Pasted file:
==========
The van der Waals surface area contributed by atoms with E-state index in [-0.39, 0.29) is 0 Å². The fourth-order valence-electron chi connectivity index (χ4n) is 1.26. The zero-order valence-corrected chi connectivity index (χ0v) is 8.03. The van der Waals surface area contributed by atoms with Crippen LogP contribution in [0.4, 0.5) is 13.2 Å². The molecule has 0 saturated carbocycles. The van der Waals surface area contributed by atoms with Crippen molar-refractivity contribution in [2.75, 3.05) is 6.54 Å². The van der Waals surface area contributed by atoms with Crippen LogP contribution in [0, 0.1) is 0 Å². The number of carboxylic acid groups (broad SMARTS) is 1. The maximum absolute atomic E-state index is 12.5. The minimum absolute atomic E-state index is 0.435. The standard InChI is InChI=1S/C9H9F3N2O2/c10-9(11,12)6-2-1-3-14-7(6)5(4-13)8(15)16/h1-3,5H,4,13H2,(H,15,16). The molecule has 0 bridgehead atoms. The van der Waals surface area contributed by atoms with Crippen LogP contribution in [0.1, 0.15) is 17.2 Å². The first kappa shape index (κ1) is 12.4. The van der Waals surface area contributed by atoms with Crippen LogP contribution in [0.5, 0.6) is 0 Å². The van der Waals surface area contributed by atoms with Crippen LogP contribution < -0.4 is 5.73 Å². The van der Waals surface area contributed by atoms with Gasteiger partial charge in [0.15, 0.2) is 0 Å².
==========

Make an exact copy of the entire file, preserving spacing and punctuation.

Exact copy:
The van der Waals surface area contributed by atoms with E-state index in [-0.39, 0.29) is 0 Å². The fourth-order valence-electron chi connectivity index (χ4n) is 1.26. The zero-order valence-corrected chi connectivity index (χ0v) is 8.03. The van der Waals surface area contributed by atoms with Crippen LogP contribution in [0.4, 0.5) is 13.2 Å². The molecule has 0 saturated carbocycles. The van der Waals surface area contributed by atoms with Crippen molar-refractivity contribution in [2.75, 3.05) is 6.54 Å². The van der Waals surface area contributed by atoms with Crippen LogP contribution in [0, 0.1) is 0 Å². The number of carboxylic acid groups (broad SMARTS) is 1. The maximum absolute atomic E-state index is 12.5. The minimum absolute atomic E-state index is 0.435. The standard InChI is InChI=1S/C9H9F3N2O2/c10-9(11,12)6-2-1-3-14-7(6)5(4-13)8(15)16/h1-3,5H,4,13H2,(H,15,16). The molecule has 0 bridgehead atoms. The van der Waals surface area contributed by atoms with Crippen LogP contribution in [0.1, 0.15) is 17.2 Å². The first kappa shape index (κ1) is 12.4. The van der Waals surface area contributed by atoms with Crippen LogP contribution in [0.5, 0.6) is 0 Å². The van der Waals surface area contributed by atoms with Crippen LogP contribution < -0.4 is 5.73 Å². The van der Waals surface area contributed by atoms with Gasteiger partial charge in [0.15, 0.2) is 0 Å².